I have managed to lose myself for quite a few hours over the past two days, pottering about with the dye-pots. It’s no mean feat these days to achieve that sort of peace, and I am grateful for this absorbing interest in natural dyes, slow stitching and making or up cycling clothes that feel satisfying and ethical to wear.
In my short experience with indigo vats I have had very mixed results; I have worked only with fructose vats, because I do not want to use harsh chemicals, but have found them temperamental [maybe reflecting my own states of mind on occasion!] and have been often disappointed with the depth of blue achieved. I’ve also had problems with splodges forming on garments, and with the colour washing out [but not the splodges, sadly !], and am learning to respect every step of the process, and to really build up a close observation and understanding of the vat. And as with all natural dyeing, to be PATIENT…waiting for the reduction to take place, sometimes over several days if it’s a revamp of the vat; and really checking the ph and the colour.
This latest time I decided to try a henna vat, and have been delighted with the depth of blue in my new dress, hand stitched as taught by India Flint in one of her wonderful workshops and made out of silky merino [from Beautiful Silks]: will add some pockets and patches and it will be done!
I am also finding that I could revive this vat a couple of days later much more effectively than I have achieved so far, and am in the process of over-dyeing some other garments…more pics later.
So inspired by wonderful March workshop with India Flint; sometimes [rarely] a class can be life-changing: having already been starting to learn to construct simple wearable pieces with cloths woven on the Saori loom, India’s Second Skin class taught me that I can make simple garments stitched by hand with lovely natural or recycled fabrics, then dye them in the ways I have been learning to do, with plants and natural mordants; a meditative and gentle process that feels totally right to do, and causes no harm. So I find myself enjoying wearing the garments that I am making; I love the comfort of them, and the ethos of them, they make me feel connected to the earth. Community awareness of the destruction the textiles industry is inflicting on the environment, and the exploitation of its workers, is growing; as with food, it is impossible to un-know the realities of mass production and of the inherent problems with the toxins in synthetic materials once we understand them; and the power we have is to individually change our own approach first.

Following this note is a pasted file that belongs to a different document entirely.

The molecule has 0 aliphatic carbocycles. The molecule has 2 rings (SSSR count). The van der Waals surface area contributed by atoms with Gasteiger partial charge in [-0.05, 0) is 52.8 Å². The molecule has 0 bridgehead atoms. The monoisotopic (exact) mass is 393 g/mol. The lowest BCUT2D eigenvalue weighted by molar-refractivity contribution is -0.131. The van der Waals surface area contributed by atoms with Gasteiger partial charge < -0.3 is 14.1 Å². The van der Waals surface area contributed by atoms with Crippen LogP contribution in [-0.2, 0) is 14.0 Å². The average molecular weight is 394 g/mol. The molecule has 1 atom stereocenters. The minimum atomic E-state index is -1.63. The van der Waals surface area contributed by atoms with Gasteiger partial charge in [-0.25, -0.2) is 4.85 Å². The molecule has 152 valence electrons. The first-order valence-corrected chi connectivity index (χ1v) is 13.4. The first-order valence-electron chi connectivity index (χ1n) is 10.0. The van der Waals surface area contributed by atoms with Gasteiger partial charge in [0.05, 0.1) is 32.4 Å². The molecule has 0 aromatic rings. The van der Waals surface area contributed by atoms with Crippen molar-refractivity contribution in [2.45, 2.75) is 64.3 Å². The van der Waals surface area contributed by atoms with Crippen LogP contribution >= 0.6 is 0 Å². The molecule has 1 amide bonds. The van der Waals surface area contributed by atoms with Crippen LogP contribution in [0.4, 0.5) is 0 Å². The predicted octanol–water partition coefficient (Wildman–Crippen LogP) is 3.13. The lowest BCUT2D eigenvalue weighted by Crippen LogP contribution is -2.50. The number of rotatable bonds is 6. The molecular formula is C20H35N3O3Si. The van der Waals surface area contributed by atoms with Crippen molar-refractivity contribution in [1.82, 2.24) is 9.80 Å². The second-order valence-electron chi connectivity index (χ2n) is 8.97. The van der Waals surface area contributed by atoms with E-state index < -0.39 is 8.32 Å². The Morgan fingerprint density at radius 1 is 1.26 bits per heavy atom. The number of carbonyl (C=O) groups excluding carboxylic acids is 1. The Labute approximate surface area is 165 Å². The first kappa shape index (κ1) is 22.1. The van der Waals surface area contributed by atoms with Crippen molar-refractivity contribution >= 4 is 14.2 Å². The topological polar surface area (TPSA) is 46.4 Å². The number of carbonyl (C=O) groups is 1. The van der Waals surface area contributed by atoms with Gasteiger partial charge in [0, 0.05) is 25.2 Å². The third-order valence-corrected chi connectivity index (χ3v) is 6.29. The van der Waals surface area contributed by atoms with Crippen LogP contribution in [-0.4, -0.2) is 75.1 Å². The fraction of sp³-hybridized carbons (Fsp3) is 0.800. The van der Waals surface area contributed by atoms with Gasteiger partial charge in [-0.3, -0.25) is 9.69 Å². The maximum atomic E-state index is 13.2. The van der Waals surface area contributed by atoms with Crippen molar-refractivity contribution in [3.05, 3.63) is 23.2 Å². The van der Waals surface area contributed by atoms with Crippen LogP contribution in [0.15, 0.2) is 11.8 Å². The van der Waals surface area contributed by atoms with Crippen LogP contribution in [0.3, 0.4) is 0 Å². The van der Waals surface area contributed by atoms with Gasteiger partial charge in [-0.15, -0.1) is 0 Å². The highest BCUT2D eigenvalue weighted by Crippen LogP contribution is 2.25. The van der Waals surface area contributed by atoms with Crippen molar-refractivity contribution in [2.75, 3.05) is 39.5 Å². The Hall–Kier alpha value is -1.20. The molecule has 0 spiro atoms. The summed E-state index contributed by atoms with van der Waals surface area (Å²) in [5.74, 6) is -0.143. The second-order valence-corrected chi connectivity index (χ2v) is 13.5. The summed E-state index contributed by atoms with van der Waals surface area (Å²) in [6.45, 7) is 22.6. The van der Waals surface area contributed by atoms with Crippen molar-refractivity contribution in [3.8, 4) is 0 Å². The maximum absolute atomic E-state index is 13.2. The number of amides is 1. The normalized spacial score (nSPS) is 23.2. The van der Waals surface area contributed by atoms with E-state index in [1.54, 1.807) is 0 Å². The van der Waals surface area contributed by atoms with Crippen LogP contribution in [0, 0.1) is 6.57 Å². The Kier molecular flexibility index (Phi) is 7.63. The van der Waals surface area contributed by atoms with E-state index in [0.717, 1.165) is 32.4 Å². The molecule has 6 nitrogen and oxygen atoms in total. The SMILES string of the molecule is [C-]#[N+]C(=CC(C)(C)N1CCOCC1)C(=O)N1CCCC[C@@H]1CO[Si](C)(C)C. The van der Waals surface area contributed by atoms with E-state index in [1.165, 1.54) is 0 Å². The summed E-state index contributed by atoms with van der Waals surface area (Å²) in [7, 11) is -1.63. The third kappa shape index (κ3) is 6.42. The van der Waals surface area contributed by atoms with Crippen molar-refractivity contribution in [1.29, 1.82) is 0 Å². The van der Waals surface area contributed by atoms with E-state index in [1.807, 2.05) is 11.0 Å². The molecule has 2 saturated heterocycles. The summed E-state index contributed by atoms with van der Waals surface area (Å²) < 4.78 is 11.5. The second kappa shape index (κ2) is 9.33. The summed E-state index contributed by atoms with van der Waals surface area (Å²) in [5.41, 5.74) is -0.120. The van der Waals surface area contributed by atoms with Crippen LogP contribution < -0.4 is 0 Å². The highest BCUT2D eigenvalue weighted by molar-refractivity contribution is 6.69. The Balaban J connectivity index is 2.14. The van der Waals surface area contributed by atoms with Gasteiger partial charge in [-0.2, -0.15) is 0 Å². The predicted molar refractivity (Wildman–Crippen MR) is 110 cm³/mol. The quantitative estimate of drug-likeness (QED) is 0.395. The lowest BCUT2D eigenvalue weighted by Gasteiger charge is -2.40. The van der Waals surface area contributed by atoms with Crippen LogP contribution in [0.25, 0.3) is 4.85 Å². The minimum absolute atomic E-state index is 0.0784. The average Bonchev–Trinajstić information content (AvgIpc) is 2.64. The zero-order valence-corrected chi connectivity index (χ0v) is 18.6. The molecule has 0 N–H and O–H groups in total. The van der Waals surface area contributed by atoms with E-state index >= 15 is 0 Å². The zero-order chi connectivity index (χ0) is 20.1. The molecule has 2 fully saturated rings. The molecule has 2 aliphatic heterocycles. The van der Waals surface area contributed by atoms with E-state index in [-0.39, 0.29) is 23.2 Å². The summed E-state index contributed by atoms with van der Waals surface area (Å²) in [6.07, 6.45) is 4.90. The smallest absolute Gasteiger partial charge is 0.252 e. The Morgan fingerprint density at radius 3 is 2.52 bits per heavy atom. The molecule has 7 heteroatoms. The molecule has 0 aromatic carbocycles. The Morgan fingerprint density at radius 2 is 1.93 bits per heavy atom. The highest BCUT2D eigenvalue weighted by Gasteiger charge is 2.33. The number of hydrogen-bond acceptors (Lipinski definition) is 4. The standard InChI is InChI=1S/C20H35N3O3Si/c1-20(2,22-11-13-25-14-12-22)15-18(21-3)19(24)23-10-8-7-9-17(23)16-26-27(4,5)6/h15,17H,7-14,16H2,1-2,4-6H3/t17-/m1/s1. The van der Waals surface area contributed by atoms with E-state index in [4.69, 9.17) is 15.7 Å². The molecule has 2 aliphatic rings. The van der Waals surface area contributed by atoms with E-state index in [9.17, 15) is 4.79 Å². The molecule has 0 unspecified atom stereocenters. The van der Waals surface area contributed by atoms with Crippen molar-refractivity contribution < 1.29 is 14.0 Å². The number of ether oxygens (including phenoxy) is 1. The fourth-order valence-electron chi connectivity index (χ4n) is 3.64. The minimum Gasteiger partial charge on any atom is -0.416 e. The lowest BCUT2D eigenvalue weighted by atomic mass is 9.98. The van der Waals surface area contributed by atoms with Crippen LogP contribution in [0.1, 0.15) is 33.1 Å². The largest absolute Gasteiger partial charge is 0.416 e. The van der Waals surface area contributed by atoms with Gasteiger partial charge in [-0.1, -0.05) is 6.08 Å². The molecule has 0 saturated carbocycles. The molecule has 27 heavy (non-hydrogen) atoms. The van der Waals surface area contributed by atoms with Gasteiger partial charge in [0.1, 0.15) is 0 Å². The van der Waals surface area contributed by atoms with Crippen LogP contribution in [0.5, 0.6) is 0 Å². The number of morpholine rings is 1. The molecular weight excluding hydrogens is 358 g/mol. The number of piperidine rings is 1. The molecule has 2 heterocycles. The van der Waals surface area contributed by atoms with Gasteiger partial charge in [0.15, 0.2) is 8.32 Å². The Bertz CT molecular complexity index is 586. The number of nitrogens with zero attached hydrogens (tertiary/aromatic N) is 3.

Have spent a week here in our holiday cottage stitching some simple dresses, skirts and tunics with Marion’s lovely silky merino [Beautiful Silks at Allansford]; and now the cauldron is simmering with local eucalyptus leaves and bits of metal [the Daylesford market is a treasure house for old metal discards!] and garments being bundled with autumn leaves, eucalyptus leaves and sundry other mark-making bits and pieces…………..as the garments come out of the pot it is always a surprise; the beauty of this method is that if the surprise is not entirely positive, there are always ways to cut/patch/cover/re-dye!!
In between the stitching and the dyepots, lots of long walks in the glorious autumn landscape; a beautiful environment to work in and be inspired by: